As a general rule I am fairly open about who I am.  I’ve found that it mitigates the amount of gossip that finds its way back to me.  I won’t lie when people ask questions about my life, but I do try to gauge my audience before I speak, and I very rarely offer unsolicited information unless it’s appropriate to the conversation, which is even more rare.  There are some things I will never mention unless a coworker divulges it first or I consider her a close friend.

The simple fact here is that it’s none of anyone’s business.  Would I like to be able to mention what I did over the weekend or casually talk about my family?  Of course I would, and while it’s a shame that I have to gauge my listener first to do so, that fact remains.  Honestly, I wish more acquaintances did this before blessing me with information about their lives that I’d rather not have.

 

Blessings!

Go now, be you!

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I briefly mentioned being fluid bound in my Responsible Sex post, but I wanted to talk about it more in-depth and talk about what it means to me.  In monogamous relationships a couple reached a point where they stop using condoms because they’ve decided they’re in a monogamous relationship and that there is no risk of one of them bringing something contractible into the equation. The risk of pregnancy is still there, as no birth control is 100% accurate, and a couple either accepts this risk or doesn’t.  In any case, it’s a turning point of sorts.  It’s each member of that couple saying “I trust this other person  not to put me at risk by being dishonest”.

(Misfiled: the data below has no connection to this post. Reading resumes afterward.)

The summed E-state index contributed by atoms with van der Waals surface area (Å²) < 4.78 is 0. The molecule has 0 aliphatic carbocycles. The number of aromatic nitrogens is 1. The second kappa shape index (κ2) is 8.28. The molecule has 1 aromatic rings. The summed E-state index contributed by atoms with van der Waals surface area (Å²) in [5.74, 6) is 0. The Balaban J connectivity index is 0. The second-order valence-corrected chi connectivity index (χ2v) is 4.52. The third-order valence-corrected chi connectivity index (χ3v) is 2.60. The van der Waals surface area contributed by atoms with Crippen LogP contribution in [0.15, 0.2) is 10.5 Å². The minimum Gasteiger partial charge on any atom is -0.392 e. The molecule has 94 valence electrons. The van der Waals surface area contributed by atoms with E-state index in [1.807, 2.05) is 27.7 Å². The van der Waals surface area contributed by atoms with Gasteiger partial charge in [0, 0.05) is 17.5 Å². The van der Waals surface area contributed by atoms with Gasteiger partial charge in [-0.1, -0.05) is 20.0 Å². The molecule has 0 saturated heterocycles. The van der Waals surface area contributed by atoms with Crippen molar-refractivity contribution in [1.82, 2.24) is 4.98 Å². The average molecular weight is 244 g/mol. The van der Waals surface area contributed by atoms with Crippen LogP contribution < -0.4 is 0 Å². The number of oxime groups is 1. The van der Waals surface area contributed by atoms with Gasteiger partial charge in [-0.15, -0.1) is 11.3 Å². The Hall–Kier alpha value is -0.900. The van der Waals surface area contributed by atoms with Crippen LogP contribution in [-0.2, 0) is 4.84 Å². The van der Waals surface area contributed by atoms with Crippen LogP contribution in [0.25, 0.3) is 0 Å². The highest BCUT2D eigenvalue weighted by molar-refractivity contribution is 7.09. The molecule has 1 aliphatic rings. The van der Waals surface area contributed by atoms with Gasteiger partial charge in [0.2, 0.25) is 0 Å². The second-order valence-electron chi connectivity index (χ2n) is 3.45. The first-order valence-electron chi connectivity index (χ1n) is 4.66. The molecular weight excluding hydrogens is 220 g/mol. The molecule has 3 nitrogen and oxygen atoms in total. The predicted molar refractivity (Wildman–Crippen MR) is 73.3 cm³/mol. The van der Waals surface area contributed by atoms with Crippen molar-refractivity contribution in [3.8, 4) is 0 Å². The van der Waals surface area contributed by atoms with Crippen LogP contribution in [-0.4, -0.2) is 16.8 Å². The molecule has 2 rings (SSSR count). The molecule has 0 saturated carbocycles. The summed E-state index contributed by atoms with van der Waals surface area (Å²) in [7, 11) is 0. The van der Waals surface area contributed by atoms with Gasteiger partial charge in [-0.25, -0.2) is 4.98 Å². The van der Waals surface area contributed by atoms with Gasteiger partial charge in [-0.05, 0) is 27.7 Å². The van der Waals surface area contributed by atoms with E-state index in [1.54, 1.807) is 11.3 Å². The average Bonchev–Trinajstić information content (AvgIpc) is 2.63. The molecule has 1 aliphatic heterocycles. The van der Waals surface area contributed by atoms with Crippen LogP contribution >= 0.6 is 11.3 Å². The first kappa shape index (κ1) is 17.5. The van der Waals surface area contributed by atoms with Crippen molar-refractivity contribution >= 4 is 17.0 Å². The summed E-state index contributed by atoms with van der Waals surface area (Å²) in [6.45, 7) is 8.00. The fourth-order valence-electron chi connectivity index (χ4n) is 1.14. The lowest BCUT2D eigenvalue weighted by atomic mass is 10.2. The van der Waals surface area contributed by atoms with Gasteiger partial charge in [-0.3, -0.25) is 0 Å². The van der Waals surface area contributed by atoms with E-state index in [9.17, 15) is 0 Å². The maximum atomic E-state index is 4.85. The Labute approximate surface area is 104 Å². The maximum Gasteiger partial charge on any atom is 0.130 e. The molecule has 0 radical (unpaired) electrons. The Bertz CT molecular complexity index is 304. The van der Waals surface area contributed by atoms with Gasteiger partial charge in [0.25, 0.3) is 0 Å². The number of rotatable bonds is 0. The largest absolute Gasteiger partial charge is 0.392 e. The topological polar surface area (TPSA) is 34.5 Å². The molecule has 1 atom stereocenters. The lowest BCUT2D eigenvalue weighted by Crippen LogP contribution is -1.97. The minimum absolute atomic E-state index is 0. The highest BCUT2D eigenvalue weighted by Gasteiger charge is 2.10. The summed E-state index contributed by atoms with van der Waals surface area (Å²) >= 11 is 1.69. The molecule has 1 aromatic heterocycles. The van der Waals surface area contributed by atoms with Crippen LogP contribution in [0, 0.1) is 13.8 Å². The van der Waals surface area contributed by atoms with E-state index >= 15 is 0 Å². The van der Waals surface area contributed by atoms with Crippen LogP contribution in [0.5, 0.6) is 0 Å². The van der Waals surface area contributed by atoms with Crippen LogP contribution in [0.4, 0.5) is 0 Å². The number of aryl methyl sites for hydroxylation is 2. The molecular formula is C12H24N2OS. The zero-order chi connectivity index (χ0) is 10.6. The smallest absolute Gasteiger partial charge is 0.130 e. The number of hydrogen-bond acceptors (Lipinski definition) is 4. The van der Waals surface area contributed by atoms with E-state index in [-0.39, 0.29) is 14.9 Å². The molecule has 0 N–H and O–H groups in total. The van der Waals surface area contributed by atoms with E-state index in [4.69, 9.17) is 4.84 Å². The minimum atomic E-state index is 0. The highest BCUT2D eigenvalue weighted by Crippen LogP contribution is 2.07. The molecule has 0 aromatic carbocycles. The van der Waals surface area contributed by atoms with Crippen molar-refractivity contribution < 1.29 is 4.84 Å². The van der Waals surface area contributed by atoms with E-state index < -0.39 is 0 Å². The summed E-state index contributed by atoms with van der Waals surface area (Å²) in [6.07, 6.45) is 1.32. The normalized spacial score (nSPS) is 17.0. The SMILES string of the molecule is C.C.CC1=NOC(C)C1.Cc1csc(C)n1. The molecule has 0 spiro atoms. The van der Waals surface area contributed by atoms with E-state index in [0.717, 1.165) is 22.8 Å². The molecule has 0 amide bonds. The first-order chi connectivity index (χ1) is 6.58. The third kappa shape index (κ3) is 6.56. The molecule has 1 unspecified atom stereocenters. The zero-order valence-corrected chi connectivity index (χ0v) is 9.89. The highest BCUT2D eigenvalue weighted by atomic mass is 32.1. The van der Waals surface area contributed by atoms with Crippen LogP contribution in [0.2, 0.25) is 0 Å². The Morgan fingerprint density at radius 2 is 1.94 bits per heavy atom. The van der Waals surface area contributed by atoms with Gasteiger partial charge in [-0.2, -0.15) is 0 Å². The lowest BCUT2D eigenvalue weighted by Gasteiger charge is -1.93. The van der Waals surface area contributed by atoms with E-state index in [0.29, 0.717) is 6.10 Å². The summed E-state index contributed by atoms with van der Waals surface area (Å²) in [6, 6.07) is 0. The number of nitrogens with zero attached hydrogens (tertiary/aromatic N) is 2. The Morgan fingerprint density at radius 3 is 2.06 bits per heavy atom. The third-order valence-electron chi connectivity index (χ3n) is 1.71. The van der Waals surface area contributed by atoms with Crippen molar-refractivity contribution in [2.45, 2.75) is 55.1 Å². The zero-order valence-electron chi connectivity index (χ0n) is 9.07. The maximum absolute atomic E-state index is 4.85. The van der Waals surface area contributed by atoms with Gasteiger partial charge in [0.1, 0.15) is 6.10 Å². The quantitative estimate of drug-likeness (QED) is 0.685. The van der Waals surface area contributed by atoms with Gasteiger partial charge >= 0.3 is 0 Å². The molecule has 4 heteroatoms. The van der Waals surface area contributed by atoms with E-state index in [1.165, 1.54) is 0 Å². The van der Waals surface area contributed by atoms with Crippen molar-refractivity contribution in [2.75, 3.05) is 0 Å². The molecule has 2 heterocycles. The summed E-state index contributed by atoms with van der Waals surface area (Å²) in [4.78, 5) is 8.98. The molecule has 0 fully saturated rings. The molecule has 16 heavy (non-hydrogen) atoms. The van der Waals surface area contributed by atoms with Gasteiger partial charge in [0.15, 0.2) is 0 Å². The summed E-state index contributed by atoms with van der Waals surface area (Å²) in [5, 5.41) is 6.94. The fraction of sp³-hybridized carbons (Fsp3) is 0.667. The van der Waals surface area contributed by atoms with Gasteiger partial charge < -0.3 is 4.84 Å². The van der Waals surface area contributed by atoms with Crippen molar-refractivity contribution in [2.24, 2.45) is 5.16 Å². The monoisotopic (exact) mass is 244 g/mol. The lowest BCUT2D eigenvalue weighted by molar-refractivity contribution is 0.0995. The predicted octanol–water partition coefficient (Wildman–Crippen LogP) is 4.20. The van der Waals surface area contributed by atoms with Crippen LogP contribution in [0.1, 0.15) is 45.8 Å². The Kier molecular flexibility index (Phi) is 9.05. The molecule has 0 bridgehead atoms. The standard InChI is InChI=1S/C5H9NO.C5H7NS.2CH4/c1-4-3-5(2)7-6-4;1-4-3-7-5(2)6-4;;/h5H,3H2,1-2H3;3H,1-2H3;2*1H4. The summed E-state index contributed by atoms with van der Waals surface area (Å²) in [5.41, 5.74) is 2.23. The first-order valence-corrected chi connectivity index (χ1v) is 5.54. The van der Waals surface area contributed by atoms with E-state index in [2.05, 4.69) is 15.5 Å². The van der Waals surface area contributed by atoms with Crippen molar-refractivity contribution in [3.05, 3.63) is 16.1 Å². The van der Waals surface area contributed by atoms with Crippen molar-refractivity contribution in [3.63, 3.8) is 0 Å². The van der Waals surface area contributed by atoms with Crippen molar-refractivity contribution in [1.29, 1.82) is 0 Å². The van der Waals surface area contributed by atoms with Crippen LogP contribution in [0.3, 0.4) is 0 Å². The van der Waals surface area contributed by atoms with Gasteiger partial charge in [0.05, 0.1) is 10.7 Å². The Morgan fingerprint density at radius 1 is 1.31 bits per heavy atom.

In a poly situation the sentiment behind fluid bonding is very similar, at least to me.  I have been fluid bound with very few partners besides my husband.  It’s one of the most intimate parts of a sexual relationship, and one I never just trudge into without serious thought and discussion.  It requires trust on all sides of the die.

Let’s talk about that trust.  When I am fluid bound with someone I have to trust him (I’ll stick to him for this scenario) indelibly.  I had a nurse at a clinic once tell me I should use condoms with Hubby because of our lifestyle because “how do you know you can trust him?“.  My immediate answer was, “because he wouldn’t be my husband if I couldn’t”.  

Being fluid bound means putting the health and safety of my entire family in the hands of my partner.  That’s some pretty serious power.  In turn he’s telling me that he trusts me and the rest of my family.  Any partners fluid bound with me put their health and safety in Hubby’s hands and those of any partners with whom he is bound.  Because of this web of trust it’s a conversation that happens within my partnership, then my marriage, then our family, so that everyone is heard and everyone feels comfortable.  Then we all get tested and proceed from there.

Fluid bound also means trusting my partner to stand by me through anything.  I know plenty of women who can tell you what form of birth control they were on when their children were conceived.  It happens, and before I will even put that percentage of a risk in someone’s life I make sure he knows where I stand on the matter.  This family is strong and resilient, but anyone unable or unwilling to accept the minute chance of being that deeply a part of it has to accept that it’s a risk I just won’t take.

Remember friends, condoms are cheaper than bad decisions.  Don’t be pressured.  Don’t be rushed.  Being fluid bound with someone is beautiful.  The proximity you feel with your partner is unmatched.  See this profound experience for what it is, save it for those who really deserve it and cherish it,  and use it to bring you closer as a couple.  If you view it as something sacred you will protect it.  If you view it as something valuable it will take your sexual experiences to new places.  Sometimes we use poly to dilute these natural stages of a relationship and their unique blessings.  Becoming fluid bound has always been one of those blessings for me.  Take your time, and embrace each one in its time and speed.  Believe me, it’s worth it.